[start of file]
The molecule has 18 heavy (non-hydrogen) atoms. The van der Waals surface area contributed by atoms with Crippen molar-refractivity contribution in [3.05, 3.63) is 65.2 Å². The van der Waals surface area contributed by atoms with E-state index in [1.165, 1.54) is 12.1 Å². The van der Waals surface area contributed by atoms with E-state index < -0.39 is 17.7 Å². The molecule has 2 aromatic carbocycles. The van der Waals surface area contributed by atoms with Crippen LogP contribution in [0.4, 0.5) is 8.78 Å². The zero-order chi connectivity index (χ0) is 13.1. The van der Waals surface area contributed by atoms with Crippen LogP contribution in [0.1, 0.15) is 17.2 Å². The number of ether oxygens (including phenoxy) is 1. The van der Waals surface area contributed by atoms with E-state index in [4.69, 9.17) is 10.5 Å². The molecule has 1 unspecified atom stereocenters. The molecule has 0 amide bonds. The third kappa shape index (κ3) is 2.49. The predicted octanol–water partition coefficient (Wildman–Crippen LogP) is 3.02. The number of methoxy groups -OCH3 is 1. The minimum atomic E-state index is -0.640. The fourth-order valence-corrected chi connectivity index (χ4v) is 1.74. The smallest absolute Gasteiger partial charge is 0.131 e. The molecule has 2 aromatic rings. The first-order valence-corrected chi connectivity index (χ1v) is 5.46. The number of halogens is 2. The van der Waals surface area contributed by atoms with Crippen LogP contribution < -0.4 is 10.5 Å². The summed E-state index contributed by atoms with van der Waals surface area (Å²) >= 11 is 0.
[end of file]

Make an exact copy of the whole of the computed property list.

The molecule has 18 heavy (non-hydrogen) atoms. The van der Waals surface area contributed by atoms with Crippen molar-refractivity contribution in [3.05, 3.63) is 65.2 Å². The van der Waals surface area contributed by atoms with E-state index in [1.165, 1.54) is 12.1 Å². The van der Waals surface area contributed by atoms with E-state index < -0.39 is 17.7 Å². The molecule has 2 aromatic carbocycles. The van der Waals surface area contributed by atoms with Crippen LogP contribution in [0.4, 0.5) is 8.78 Å². The zero-order chi connectivity index (χ0) is 13.1. The van der Waals surface area contributed by atoms with Crippen LogP contribution in [0.1, 0.15) is 17.2 Å². The number of ether oxygens (including phenoxy) is 1. The van der Waals surface area contributed by atoms with E-state index in [4.69, 9.17) is 10.5 Å². The molecule has 1 unspecified atom stereocenters. The molecule has 0 amide bonds. The third kappa shape index (κ3) is 2.49. The predicted octanol–water partition coefficient (Wildman–Crippen LogP) is 3.02. The number of methoxy groups -OCH3 is 1. The minimum atomic E-state index is -0.640. The fourth-order valence-corrected chi connectivity index (χ4v) is 1.74. The smallest absolute Gasteiger partial charge is 0.131 e. The molecule has 2 aromatic rings. The first-order valence-corrected chi connectivity index (χ1v) is 5.46. The number of halogens is 2. The van der Waals surface area contributed by atoms with Crippen LogP contribution < -0.4 is 10.5 Å². The summed E-state index contributed by atoms with van der Waals surface area (Å²) >= 11 is 0.